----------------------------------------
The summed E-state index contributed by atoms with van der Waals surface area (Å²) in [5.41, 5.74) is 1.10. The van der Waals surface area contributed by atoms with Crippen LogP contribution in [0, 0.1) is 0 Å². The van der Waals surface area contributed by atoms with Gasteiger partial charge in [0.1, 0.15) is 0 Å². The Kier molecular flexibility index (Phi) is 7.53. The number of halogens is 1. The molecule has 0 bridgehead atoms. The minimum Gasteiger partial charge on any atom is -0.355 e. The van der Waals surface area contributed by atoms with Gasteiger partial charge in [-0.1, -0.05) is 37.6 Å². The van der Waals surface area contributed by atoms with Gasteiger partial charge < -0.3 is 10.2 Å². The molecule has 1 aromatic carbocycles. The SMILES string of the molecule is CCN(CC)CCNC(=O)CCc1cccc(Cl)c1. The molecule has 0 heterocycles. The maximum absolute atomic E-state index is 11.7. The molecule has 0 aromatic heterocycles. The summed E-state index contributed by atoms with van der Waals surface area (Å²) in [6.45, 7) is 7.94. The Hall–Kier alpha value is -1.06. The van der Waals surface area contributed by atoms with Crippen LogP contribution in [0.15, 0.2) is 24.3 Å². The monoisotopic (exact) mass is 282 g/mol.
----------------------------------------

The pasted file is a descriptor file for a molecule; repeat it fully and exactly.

The summed E-state index contributed by atoms with van der Waals surface area (Å²) in [5.41, 5.74) is 1.10. The van der Waals surface area contributed by atoms with Crippen LogP contribution in [0, 0.1) is 0 Å². The van der Waals surface area contributed by atoms with Gasteiger partial charge in [0.1, 0.15) is 0 Å². The Kier molecular flexibility index (Phi) is 7.53. The number of halogens is 1. The molecule has 0 bridgehead atoms. The minimum Gasteiger partial charge on any atom is -0.355 e. The van der Waals surface area contributed by atoms with Gasteiger partial charge in [-0.1, -0.05) is 37.6 Å². The van der Waals surface area contributed by atoms with Gasteiger partial charge < -0.3 is 10.2 Å². The molecule has 1 aromatic carbocycles. The SMILES string of the molecule is CCN(CC)CCNC(=O)CCc1cccc(Cl)c1. The molecule has 0 heterocycles. The maximum absolute atomic E-state index is 11.7. The molecule has 0 aromatic heterocycles. The summed E-state index contributed by atoms with van der Waals surface area (Å²) in [6.45, 7) is 7.94. The Hall–Kier alpha value is -1.06. The van der Waals surface area contributed by atoms with Crippen LogP contribution in [0.15, 0.2) is 24.3 Å². The monoisotopic (exact) mass is 282 g/mol.